Why it matters: The World Economic Forum's (WEF) 2023 Global Gender Gap Report shows that while gender parity was achieved before the outbreak of the COVID-19 pandemic, the pace of progress has stalled due to a confluence of global crises.
Progress is critical as it affects half of the world's population and profoundly impacts socio-economic dynamics at the national and international levels.
- The gender gap improved slightly by 0.3 percentage points from the previous year. However, the expected year for achieving full parity remains unchanged from the 2022 report and is projected to be 2154.
- Notable progress has been made in educational attainment, with 117 of the 146 countries surveyed having closed at least 95% of the gap. However, significant gaps remain in economic participation (60.1% completed) and political empowerment (22.1% closed).
- LinkedIn data reveals a significant underrepresentation of women in the STEM workforce (29.2%), highlighting an area of concern in labor market dynamics.
- A persistent digital divide that impacts opportunities for men and women in online learning has been identified.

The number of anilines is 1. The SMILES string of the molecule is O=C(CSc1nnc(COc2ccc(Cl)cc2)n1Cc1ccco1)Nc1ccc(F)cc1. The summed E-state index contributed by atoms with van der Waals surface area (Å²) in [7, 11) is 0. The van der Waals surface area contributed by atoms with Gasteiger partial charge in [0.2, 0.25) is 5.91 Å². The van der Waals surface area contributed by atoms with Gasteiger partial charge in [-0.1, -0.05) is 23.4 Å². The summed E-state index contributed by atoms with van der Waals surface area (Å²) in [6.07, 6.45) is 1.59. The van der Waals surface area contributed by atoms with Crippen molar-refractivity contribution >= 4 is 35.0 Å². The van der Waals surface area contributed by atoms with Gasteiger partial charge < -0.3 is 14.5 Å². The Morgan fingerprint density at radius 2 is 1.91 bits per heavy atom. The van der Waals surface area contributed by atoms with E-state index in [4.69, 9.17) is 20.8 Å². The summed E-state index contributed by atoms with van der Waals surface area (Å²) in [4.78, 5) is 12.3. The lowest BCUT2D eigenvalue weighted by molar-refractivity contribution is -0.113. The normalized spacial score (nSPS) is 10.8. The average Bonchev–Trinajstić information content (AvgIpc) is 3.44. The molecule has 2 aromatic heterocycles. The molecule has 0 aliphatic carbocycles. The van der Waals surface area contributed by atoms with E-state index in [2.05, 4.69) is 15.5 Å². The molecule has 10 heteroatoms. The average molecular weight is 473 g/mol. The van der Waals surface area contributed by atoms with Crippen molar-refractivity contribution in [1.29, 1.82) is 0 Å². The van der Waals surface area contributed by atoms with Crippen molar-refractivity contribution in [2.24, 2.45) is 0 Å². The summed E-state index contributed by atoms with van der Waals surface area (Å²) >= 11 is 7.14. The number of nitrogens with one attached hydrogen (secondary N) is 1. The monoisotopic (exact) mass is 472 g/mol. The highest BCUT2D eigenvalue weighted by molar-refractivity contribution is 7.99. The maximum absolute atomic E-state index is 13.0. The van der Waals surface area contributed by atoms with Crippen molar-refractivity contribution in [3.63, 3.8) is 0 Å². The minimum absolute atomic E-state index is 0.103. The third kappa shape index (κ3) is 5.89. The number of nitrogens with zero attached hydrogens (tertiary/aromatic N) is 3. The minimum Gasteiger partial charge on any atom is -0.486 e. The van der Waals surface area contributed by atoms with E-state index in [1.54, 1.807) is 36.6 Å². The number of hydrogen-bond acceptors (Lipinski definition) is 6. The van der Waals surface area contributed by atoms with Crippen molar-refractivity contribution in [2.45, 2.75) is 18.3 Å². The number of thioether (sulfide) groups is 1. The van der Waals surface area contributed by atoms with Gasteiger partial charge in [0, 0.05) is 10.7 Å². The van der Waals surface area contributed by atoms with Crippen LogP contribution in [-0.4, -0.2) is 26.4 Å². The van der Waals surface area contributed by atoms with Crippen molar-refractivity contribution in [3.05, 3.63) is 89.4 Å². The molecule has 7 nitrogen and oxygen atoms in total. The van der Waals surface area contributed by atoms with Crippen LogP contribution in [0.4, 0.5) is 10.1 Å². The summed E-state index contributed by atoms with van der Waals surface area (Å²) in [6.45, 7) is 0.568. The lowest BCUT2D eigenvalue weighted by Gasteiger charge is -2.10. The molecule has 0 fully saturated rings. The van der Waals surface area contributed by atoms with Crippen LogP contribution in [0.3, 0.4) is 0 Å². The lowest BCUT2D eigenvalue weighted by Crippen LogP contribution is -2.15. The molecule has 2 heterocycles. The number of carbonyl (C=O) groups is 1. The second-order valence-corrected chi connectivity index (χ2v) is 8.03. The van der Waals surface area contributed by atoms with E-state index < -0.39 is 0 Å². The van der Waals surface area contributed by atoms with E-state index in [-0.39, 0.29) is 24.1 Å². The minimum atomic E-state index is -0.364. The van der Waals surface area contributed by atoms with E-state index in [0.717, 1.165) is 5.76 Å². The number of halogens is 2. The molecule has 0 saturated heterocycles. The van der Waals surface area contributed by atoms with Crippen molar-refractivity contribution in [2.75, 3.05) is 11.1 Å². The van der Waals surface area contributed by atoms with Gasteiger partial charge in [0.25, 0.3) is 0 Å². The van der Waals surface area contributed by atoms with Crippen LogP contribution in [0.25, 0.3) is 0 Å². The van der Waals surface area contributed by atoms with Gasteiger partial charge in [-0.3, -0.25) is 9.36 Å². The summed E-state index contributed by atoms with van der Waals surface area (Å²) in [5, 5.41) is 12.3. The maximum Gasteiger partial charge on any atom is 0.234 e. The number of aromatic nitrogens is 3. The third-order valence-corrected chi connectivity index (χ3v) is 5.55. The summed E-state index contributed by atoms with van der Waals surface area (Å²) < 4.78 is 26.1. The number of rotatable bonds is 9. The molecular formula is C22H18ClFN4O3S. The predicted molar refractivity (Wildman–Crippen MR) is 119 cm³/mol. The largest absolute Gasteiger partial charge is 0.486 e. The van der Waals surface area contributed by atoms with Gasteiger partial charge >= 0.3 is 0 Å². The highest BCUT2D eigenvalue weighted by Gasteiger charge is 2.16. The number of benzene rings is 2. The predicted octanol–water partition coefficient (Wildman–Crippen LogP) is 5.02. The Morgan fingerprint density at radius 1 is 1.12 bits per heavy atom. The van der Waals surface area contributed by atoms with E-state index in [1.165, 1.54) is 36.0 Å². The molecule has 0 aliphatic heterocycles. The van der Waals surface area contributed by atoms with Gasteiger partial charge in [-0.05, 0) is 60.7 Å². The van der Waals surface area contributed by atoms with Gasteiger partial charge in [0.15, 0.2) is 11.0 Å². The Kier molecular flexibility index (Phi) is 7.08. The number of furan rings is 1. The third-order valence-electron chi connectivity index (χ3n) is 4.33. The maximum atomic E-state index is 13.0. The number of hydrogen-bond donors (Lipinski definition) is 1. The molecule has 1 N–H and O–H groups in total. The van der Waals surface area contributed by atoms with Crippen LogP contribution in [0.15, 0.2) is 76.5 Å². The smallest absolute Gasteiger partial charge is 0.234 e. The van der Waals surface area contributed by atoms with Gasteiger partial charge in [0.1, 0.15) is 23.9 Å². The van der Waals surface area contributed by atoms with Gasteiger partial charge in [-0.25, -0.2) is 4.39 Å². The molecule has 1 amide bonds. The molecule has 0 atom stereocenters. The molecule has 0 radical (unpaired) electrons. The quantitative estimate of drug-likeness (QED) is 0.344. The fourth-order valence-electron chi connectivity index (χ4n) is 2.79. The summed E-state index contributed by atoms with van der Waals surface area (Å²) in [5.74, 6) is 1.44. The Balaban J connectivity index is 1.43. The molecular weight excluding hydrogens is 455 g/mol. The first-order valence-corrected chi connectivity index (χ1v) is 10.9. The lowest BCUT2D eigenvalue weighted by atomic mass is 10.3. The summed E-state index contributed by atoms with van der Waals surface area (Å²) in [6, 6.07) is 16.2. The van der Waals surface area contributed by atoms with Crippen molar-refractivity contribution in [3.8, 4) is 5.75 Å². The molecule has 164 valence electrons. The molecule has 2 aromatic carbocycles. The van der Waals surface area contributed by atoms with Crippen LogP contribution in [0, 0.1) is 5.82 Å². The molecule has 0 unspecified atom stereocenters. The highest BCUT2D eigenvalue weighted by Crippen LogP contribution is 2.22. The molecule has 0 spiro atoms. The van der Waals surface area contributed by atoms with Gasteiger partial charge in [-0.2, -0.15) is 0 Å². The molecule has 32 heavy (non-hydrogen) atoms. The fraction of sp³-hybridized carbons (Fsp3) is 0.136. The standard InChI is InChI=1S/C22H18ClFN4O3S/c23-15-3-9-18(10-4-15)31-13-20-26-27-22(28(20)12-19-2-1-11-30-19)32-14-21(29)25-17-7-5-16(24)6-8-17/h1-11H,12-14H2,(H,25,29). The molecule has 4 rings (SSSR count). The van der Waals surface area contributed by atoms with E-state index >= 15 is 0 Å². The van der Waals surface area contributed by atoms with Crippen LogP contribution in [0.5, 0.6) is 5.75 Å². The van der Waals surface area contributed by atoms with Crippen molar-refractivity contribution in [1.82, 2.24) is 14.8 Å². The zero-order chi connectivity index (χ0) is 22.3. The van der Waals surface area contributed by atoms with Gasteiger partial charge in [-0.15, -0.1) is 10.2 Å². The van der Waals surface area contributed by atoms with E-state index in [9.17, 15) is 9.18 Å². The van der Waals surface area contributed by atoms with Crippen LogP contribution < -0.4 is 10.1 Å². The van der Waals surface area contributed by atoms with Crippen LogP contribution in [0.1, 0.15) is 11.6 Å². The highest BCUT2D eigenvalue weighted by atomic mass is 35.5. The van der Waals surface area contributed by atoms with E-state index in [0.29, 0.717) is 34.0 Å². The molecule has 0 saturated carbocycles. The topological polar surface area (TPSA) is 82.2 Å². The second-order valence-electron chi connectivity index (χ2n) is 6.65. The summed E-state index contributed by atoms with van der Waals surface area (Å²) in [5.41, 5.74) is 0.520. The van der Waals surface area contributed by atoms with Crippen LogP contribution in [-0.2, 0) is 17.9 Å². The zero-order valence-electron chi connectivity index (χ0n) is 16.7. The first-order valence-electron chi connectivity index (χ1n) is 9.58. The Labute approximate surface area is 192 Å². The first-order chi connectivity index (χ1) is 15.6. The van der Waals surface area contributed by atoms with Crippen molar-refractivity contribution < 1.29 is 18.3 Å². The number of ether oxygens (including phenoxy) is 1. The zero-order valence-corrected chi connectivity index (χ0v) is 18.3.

The Big Picture: The WEF's 17th annual report, which examines economic participation, educational attainment, health, survival, and political empowerment, emphasizes the need for a comprehensive, systematic approach to addressing gender gaps in various areas.
While there have been significant gains in educational parity, there are substantial gaps in economic participation, political empowerment, and gender representation in high-growth sectors such as STEM.
Iceland continues to lead the world in gender equality for the 14th consecutive year and is the only country to have closed more than 90% of its gender gap.
Regionally, Europe has surpassed North America in gender parity, reaching 76.3%.
In addition, Coursera's data shows that despite lower enrollment rates, once enrolled, women reach proficiency levels faster than men.
As global challenges multiply, a comprehensive approach is needed to accelerate gender parity and ultimately influence the trajectory of international socioeconomic development.